the last couple weeks. How did the Eagles come to find this gem of a player in
the seventh round of the draft?

The short answer is he left Tennessee for some reason after
one season, and then quit the team at Kansas State apparently after a dispute
over playing time. He was involved with several NCAA investigations during his
time in college football. Lots of question marks there. I haven’t seen or heard
anything during his time in Philadelphia that would lead me to believe the kid
has a bad attitude or is a problem of any kind, but his strange past ought to
make you wonder.

Putting it all
together

Everything I’ve seen of Brown dating back to the preseason
tells me he has the ability to be a number one back in the NFL, but let’s slow
down. There are enough potential issues here to be worried what we are seeing
could be a flash in the pan.

Plus, how quickly we forget the Eagles already have a star
running back in their employ. Lest you forget, here are the numbers Shady McCoy
piled up just a season ago: 1,309 rushing yards (4th), 5.2 yards per
attempt (4th), 1,674 yards from scrimmage (4th), 20 total
TD (1st).  Obviously that’s
not a knock on Brown, nor does it mean he can’t be useful, but the Eagles are
paying McCoy a ton of money to carry the load, so I suspect he will resume his
role whenever he’s ready to go.

It’s a good problem to have. McCoy is locked up, Brown is
under contract through 2015, and he can’t even receive an extension until the
final year of his rookie deal, so there is plenty of time to let Brown’s
trajectory play out. He’s off to an amazing start, but there is much work still
to be done.

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Eagles Stay or Go Part 6: Taylor Hart to Donnie Jones

Eagles Stay or Go Part 6: Taylor Hart to Donnie Jones

In the sixth of our 12-part offseason series examining the future of the Eagles, Reuben Frank and Dave Zangaro give their opinions on who will be and who won't be on the roster in 2017. We go alphabetically — part 6 is Hart to Jones.

Taylor Hart

Roob: No matter how hard the Eagles try, they just can't get rid of Taylor Hart. Chip Kelly drafted Hart in the fifth round in 2014 and then Hart began last season with Kelly in San Francisco before reappearing here later in the season. Hart is going into his fourth NFL season and has 15 games, 12 tackles and no sacks to show for it. He turns 26 next month and has never shown any signs of being a guy who can contribute in a 4-3 defense. I’m going to say he goes, but don't be surprised if he finds his way back onto the roster at some point.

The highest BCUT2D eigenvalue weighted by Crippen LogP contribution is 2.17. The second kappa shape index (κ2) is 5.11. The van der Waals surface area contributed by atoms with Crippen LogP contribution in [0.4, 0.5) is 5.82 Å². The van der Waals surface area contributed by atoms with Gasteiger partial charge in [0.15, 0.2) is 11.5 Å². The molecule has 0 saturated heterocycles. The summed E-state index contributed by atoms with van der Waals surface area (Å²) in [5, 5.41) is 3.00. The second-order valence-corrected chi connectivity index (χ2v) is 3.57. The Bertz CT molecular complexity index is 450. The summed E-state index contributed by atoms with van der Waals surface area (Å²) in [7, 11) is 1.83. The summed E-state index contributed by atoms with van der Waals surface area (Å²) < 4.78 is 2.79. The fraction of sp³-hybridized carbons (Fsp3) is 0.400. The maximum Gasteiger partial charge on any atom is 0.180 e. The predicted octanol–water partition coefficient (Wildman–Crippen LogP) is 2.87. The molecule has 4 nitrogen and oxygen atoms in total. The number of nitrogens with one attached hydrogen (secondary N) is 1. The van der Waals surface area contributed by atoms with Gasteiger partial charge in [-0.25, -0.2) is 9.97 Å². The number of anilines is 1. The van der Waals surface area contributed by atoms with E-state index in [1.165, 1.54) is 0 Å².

Verdict: GOES

Dave: Hart was with the Eagles last training camp but cut him on Sept. 4 and he was claimed by the 49ers and Chip Kelly. Then when the Niners cut him, the Eagles claimed him back and he spent the rest of the season watching the Eagles play football. He was inactive in all but the last game and in that one he didn’t play. Hart is a former fifth-round pick who just fits better in a 3-4. The Eagles already played undrafted rookie Destiny Vaeao over him, so it’s time to set him free. 

Verdict: GOES

Jordan Hicks
Cap hit: $796K

Roob: Whenever you blast Chip for getting rid of Shady, DeSean and Jeremy Maclin, you have to mention that he did draft Jordan Hicks in the third round. Hicks, in just 24 games, has become one of the most productive playmaking linebackers in Eagles history. With seven interceptions, he already has the 11th-most interceptions in franchise history by a linebacker, and he led all NFL linebackers with five INTs this past season. Only four linebackers in NFL history have had more interceptions in their first two seasons – Hall of Famer Jack Ham is one of them. But Hicks is more than a ballhawk. He’s a smart, heady linebacker who is stout at the point of attack and is already developing into a terrific locker room leader as well. The future is certainly bright for Hicks.

Verdict: STAYS

Dave: He just finished his second year in the NFL, but Hicks is quickly becoming one of the biggest playmaking linebackers in the league. Through the first 24 games of his career, he has seven interceptions. In his first two years, he has 7 INTs, 4 FRs, 1 FF. He’s the fifth player in NFL history to do that in his first two seasons and he’s the only linebacker. That said, Hicks needs to get better against the run and he knows it. Now that he won’t have an injury to heal from this offseason, he plans on hitting the weight room to get stronger and better at stopping the run. He looks like a cornerstone of the franchise. 

Verdict: STAYS

Malcolm Jenkins
Cap hit: $7.5M